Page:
On the third day there was a wedding at Cana in Galilee, and the mother of Jesus was there. Jesus also was invited to the wedding with his disciples. When the wine ran out, the mother of Jesus said to him, “They have no wine.” And Jesus said to her, “Woman, what does this have to do with me? My hour has not yet come.” His mother said to the servants, “Do whatever he tells you.”
Now there were six stone water jars there for the Jewish rites of purification, each holding twenty or thirty gallons. Jesus said to the servants, “Fill the jars with water.” And they filled them up to the brim. And he said to them, “Now draw some out and take it to the master of the feast.” So they took it. When the master of the feast tasted the water now become wine, and did not know where it came from (though the servants who had drawn the water knew), the master of the feast called the bridegroom and said to him, “Everyone serves the good wine first, and when people have drunk freely, then the poor wine. But you have kept the good wine until now.” This, the first of his signs, Jesus did at Cana in Galilee, and manifested his glory. And his disciples believed in him.(John 2:1-11) ESV
The first act that God performed in the Genesis account of creation was nucleosynthesis. It would appear that the first recorded public miracle of Jesus was also nucleosynthesis, when Jesus turned water in to wine.
God fused Hydrogen nuclei (H+) to create all of the elements that we call the periodic table. There was another series of elements, of which heaven is made, that we have no knowledge of but it’s the reason why our periodic table is clearly missing a lot of things. This process caused the light according to God’s command: “let light be.”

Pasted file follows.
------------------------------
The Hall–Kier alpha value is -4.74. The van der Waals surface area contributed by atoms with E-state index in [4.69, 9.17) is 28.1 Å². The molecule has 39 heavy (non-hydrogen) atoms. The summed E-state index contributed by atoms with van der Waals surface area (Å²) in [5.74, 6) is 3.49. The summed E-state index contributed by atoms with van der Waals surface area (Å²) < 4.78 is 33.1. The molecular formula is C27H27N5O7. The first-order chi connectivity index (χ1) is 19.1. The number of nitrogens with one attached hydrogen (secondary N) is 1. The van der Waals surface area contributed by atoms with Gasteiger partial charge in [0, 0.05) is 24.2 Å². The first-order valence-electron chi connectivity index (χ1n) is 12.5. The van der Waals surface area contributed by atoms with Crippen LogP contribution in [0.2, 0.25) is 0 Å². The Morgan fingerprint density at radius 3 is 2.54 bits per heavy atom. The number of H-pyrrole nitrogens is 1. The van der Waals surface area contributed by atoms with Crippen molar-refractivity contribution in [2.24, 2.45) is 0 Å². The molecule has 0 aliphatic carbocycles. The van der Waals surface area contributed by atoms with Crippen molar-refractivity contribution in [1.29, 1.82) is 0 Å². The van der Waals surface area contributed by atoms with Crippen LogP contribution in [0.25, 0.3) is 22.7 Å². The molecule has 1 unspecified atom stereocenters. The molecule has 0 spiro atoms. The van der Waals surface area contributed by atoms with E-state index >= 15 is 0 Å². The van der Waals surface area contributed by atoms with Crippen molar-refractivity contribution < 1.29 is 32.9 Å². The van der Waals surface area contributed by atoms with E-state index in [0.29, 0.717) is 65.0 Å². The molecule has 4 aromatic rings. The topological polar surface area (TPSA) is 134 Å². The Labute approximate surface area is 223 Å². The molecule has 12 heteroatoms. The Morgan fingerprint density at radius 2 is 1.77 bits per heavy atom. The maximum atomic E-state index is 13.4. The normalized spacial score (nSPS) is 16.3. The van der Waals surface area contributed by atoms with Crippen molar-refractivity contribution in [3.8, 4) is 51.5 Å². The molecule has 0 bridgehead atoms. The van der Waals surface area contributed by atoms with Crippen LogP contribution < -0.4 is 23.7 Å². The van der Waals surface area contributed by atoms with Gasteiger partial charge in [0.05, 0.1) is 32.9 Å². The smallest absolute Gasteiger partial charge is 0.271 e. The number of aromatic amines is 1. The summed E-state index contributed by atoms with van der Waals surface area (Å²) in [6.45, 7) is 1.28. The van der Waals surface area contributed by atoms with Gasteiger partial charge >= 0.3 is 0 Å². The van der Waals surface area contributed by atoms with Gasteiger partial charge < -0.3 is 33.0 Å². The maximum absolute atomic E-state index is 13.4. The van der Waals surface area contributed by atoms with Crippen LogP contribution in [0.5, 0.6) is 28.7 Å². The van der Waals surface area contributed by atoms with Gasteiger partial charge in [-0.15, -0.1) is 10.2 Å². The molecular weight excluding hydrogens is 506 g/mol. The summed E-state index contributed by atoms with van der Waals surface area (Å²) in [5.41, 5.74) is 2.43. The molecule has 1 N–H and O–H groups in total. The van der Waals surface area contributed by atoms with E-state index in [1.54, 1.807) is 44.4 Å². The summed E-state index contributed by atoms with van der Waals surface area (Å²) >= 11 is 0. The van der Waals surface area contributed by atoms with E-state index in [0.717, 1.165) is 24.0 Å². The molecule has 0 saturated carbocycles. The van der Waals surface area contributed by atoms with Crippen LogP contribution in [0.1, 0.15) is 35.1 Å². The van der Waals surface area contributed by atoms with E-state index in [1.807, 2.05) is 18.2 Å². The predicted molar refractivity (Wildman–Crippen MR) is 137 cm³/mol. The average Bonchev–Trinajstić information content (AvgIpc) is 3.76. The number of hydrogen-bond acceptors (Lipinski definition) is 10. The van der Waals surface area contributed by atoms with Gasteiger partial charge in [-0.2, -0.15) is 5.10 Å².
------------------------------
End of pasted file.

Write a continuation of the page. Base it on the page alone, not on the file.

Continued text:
We all have the same evidence. Our choice of paradigm determines what we think it’s evidence of.– Matty’s Razor
It would appear that the first recorded public miracle of Jesus was also nucleosynthesis: the creation of Carbon, Nitrogen and a few other elements from water molecules. In this case, however, we don’t have to assume that a recreation of the command, “let light be,” took place in the water pots at the wedding. There was a more simple way in which Jesus produced the atomic species that he needed. If you remove the equivalent of a Hydrogen atom from the Oxygen nuclei you get Nitrogen. If you remove one more Hydrogen atom equivalent from Nitrogen you get Carbon. Ethanol, the compound that makes a drink like wine alcoholic, is composed only of Carbon, Hydrogen and Oxygen. The pigments and flavors that give wine its distinctive color and taste require a few more elements. Wine, however, doesn’t contain all of the elements of the periodic table. In this case, in fact, it seems that the fewer the better.
In our passage today the governor of the feast noted that the wine that Jesus miraculously produced was better than anything else he had drunk that day. This is because Jesus synthesized only those compounds necessary to make the water have the flavor and alcohol of wine. The fermentation process wasn’t necessary. There was no need for yeast, a fungi, to metabolize sugar to produce ethanol. There wasn’t the normal accumulation of metabolic by-products that can make wine bitter. Jesus made pure wine by manipulating atomic nuclei, using both fusion and fission. He was showing off. If you have ever doubted that Jesus of Nazareth was truly God in human form, it is time to put doubt aside.
This wasn’t Jesus first miracle. We have to assume that since Mary prompted Jesus to do something to help the governor of the feast not loose face for having run out of wine, she knew that he was capable of making wine. Mary probably didn’t know that Jesus could change the size and composition of atomic nuclei, or synthesize an array of organic molecules, she may have thought that he could simply make wine appear (as when he fed 5,000 people using five loaves and two fishes). Whatever the case may be, the Bible makes a point of saying that this was the first of Jesus’ public miracles; the moment when he chose to reveal himself.
The fact that the first act of creation in Genesis and Jesus first public miracle are both examples of nucleosynthesis should not surprise us at all. That’s our God for you: consistent. We should be getting to know Him by now, such that we can discern what is true or not true about Him. We have to have a sense of His character and nature such that if anyone were to ask, “What would Jesus do?” we don’t have to think about it, we know. We know because it is what we would do, if we know God the way we ought to.
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